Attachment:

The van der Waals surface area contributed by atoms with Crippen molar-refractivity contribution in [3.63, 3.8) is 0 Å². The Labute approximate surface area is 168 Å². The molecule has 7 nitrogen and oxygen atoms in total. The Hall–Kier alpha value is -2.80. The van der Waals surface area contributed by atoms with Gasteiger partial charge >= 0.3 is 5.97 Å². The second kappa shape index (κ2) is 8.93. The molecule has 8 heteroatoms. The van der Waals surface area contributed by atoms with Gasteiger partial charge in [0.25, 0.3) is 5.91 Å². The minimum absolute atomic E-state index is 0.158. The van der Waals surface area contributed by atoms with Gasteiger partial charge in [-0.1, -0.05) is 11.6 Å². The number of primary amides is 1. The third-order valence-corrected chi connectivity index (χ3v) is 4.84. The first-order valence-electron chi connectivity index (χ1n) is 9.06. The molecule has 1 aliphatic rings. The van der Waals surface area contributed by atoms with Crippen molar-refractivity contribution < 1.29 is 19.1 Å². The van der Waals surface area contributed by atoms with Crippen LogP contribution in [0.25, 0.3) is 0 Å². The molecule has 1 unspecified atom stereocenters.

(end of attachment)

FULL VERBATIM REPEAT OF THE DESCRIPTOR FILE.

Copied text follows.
The van der Waals surface area contributed by atoms with Crippen molar-refractivity contribution in [3.63, 3.8) is 0 Å². The Labute approximate surface area is 168 Å². The molecule has 7 nitrogen and oxygen atoms in total. The Hall–Kier alpha value is -2.80. The van der Waals surface area contributed by atoms with Gasteiger partial charge >= 0.3 is 5.97 Å². The second kappa shape index (κ2) is 8.93. The molecule has 8 heteroatoms. The van der Waals surface area contributed by atoms with Gasteiger partial charge in [0.25, 0.3) is 5.91 Å². The minimum absolute atomic E-state index is 0.158. The van der Waals surface area contributed by atoms with Gasteiger partial charge in [-0.1, -0.05) is 11.6 Å². The number of primary amides is 1. The third-order valence-corrected chi connectivity index (χ3v) is 4.84. The first-order valence-electron chi connectivity index (χ1n) is 9.06. The molecule has 1 aliphatic rings. The van der Waals surface area contributed by atoms with Crippen molar-refractivity contribution < 1.29 is 19.1 Å². The van der Waals surface area contributed by atoms with Crippen LogP contribution in [0.25, 0.3) is 0 Å². The molecule has 1 unspecified atom stereocenters.